Sunday, February 16, 2014

House & Gardens

Some fairly random pictures this month - mainly because Scarey Sis has given me an i-phone and I can take photos when out on my runs. This dry stone wall is a rare example of a nineteenth century (built between 1867 and 1875) demarcation between the huge Lanyon and Yarralumla properties in the ACT.
Tuggeranong Dry Stone Wall
Paddy's River postbox
I've been doing some needle-craft (stitching a design for a cushion to be precise) and using several different versions of almost similar colours: poppy; maroon; raspberry; redcurrant; red.

Five shades of red
Chargrilled baby octopus salad from Fyshwick Markets
I found this redback spider in the compost bin. She was busy laying eggs, so I bravely threw a mouldy apple at her and ran away.

Meanwhile, there are nicer things in the garden - such as these peaches ripening on the tree.

Another run in scorching summer temperatures from Kambah Pool to Red Rocks Gorge.

And then we had champagne on Valentine's Day - as you do.

Thursday, February 13, 2014


Albury (population approx 45,000) in New South Wales is separated from its twin city Wodonga in Victoria by the Murray River. Together the combined city of Albury-Wodonga has a population of about 80,000 and is a major regional city. 

Located 287 miles from Sydney and 203 miles from Melbourne it was recommended as the favoured site for the country's capital in the 1903 Royal Commission on Sites for the Seat of Government of the Commonwealth report. In the face of strong local opposition, however, only one member of Parliament voted for Albury-Wodonga, which led to Canberra eventually being selected as the preferred site for the capital.

Him Outdoors had some work to do there so I went along to stay in a motel and to see the 'sights'. The Albury LibraryMuseum has some interesting exhibitions, including one about famous local residents, such as Lauren Jackson (basketball player), Margaret Court (tennis player), Eagle Boys Pizza, Richard Roxburgh (actor), and some AFL players of whom I've never heard.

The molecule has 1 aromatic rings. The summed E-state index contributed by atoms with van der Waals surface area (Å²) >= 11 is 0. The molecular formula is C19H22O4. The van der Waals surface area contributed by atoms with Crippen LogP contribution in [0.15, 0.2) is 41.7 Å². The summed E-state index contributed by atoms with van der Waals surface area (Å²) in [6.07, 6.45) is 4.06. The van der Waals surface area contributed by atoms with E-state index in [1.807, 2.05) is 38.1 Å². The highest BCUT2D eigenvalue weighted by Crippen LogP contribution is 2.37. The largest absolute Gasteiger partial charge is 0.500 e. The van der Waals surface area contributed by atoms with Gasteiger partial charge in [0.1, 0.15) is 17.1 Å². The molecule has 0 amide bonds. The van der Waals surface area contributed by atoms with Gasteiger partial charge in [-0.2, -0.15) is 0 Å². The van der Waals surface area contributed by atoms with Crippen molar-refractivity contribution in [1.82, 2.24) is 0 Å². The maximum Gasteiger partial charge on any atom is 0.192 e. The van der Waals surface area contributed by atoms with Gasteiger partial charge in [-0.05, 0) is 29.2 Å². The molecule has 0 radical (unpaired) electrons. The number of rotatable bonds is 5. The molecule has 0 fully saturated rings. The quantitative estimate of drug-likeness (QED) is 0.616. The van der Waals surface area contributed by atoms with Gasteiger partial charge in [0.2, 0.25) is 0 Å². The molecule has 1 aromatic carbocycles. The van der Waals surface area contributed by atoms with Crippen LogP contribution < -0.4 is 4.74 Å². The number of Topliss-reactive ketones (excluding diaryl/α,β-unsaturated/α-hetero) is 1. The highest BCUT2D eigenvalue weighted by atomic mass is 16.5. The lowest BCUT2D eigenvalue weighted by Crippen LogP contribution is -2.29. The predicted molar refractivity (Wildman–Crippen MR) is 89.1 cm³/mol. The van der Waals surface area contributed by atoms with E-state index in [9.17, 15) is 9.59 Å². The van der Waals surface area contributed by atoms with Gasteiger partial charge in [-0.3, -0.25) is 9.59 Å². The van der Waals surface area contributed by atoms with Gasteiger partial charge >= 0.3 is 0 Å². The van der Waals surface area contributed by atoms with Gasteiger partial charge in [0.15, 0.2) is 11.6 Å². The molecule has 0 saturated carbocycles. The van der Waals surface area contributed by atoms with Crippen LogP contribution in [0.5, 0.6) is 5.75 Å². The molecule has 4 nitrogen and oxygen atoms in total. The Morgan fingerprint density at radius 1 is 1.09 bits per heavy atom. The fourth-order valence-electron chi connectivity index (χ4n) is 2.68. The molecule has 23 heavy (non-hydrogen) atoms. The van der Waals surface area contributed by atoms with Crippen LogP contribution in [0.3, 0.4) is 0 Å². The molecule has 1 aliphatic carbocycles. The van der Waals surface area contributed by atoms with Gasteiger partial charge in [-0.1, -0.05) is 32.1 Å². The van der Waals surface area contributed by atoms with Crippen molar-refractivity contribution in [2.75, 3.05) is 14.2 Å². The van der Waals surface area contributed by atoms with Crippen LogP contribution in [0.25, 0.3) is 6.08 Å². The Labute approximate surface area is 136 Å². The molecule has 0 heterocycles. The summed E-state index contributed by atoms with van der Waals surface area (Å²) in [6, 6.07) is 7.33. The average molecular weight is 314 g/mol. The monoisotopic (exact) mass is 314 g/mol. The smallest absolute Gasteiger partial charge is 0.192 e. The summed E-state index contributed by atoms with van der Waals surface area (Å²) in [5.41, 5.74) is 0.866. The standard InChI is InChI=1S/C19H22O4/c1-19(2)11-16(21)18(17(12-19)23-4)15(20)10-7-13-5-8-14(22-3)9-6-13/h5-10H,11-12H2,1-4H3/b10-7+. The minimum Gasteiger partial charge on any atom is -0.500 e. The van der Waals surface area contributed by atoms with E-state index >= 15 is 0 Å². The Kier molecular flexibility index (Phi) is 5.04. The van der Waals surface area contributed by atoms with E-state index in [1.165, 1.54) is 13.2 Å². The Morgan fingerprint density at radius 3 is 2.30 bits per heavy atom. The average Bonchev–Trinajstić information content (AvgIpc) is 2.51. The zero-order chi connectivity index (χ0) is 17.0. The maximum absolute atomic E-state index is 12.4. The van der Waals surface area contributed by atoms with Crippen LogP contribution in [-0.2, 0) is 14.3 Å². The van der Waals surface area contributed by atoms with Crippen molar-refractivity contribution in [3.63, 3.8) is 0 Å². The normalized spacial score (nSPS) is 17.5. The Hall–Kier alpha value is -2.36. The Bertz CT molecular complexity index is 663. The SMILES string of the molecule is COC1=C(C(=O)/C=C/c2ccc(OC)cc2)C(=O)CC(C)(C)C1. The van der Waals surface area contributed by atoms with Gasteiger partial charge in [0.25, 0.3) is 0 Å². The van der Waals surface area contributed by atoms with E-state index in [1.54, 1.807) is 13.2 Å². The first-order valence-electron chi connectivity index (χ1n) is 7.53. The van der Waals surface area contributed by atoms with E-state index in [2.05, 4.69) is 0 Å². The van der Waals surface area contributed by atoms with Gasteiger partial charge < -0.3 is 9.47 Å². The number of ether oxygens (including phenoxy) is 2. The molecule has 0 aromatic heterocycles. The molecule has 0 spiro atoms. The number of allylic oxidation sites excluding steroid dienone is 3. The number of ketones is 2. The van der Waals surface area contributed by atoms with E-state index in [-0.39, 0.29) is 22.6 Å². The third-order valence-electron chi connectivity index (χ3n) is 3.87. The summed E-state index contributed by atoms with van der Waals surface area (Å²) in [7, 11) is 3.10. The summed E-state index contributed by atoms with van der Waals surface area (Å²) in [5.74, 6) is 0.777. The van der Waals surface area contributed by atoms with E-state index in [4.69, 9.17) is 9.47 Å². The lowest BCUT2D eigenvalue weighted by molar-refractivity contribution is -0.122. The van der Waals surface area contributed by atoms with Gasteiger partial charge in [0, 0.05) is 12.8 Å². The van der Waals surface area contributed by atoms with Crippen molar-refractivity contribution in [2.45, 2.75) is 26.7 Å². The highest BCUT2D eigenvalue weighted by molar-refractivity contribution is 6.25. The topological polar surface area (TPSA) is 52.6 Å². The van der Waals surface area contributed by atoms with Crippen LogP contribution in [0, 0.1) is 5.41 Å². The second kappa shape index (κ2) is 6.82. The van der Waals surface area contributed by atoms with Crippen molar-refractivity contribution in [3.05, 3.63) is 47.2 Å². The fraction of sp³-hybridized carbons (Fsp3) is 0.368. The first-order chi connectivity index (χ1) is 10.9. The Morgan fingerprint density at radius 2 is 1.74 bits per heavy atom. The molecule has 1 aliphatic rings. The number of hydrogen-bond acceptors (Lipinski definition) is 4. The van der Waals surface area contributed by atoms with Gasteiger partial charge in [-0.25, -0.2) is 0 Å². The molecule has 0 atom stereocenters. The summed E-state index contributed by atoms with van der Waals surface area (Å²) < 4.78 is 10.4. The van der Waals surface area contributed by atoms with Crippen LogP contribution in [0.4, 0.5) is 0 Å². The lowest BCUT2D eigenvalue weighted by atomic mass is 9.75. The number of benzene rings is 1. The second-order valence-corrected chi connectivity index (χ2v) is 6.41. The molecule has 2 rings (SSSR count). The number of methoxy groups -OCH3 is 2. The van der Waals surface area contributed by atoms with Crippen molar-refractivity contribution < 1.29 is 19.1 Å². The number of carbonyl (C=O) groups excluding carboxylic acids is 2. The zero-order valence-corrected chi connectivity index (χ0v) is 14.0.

Town mural

Albury train station
It was outrageously hot (in the low forties) and the surrounding forest fires filled the air with dense smoke.

Harold Mair footbridge

Albury LibraryMuseum - this building has won multiple national awards for architecture
Statue of St Francis of Assisi outside St Matthew's Anglican church
Colonial Mutual Life (CML) office block and clock tower
T&G Mutual Life Insurance building
Old Courthouse

The mighty Murray River
The Botanic Gardens are apparently worth a look, but they were closed because it was so hot that fruit bats were falling out of the trees. So I bought a book instead: The Letters of Noel Coward, no less.

We had a fantastic meal here at the Green Zebra

St Patrick's Catholic Church is a beautiful heritage building (1872), made from local bricks and stone with pitch pine in the trusses and Welsh slate on the roof. The purple sandstone used in the window and door dressing was discovered at Tabletop just before the church was built, and the 42 stained glass windows were made by Australia's first stained glass artist, John Falconer.

St Patrick's Catholic Church